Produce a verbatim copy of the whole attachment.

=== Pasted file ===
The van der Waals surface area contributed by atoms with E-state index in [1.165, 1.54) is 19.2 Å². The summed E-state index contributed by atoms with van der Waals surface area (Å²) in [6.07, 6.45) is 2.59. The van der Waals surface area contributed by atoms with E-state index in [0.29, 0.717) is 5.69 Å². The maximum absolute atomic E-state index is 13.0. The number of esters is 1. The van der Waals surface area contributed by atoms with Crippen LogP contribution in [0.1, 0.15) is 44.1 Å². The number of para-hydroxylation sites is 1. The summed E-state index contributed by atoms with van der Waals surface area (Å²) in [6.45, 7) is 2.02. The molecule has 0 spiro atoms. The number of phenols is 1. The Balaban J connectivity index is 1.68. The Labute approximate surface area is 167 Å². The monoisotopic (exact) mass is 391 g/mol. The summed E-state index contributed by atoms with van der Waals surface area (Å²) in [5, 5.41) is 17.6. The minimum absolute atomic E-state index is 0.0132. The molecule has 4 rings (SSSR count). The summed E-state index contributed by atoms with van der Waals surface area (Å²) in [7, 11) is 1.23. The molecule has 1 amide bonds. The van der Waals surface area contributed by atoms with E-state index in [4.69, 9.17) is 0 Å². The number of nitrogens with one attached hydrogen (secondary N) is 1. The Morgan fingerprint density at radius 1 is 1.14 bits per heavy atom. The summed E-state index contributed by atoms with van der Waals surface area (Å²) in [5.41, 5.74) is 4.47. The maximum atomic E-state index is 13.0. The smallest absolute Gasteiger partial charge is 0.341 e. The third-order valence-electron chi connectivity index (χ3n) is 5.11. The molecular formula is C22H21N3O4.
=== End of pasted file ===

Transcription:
The van der Waals surface area contributed by atoms with E-state index in [1.165, 1.54) is 19.2 Å². The summed E-state index contributed by atoms with van der Waals surface area (Å²) in [6.07, 6.45) is 2.59. The van der Waals surface area contributed by atoms with E-state index in [0.29, 0.717) is 5.69 Å². The maximum absolute atomic E-state index is 13.0. The number of esters is 1. The van der Waals surface area contributed by atoms with Crippen LogP contribution in [0.1, 0.15) is 44.1 Å². The number of para-hydroxylation sites is 1. The summed E-state index contributed by atoms with van der Waals surface area (Å²) in [6.45, 7) is 2.02. The molecule has 0 spiro atoms. The number of phenols is 1. The Balaban J connectivity index is 1.68. The Labute approximate surface area is 167 Å². The monoisotopic (exact) mass is 391 g/mol. The summed E-state index contributed by atoms with van der Waals surface area (Å²) in [5, 5.41) is 17.6. The minimum absolute atomic E-state index is 0.0132. The molecule has 4 rings (SSSR count). The summed E-state index contributed by atoms with van der Waals surface area (Å²) in [7, 11) is 1.23. The molecule has 1 amide bonds. The van der Waals surface area contributed by atoms with E-state index in [4.69, 9.17) is 0 Å². The number of nitrogens with one attached hydrogen (secondary N) is 1. The Morgan fingerprint density at radius 1 is 1.14 bits per heavy atom. The summed E-state index contributed by atoms with van der Waals surface area (Å²) in [5.41, 5.74) is 4.47. The maximum atomic E-state index is 13.0. The smallest absolute Gasteiger partial charge is 0.341 e. The third-order valence-electron chi connectivity index (χ3n) is 5.11. The molecular formula is C22H21N3O4.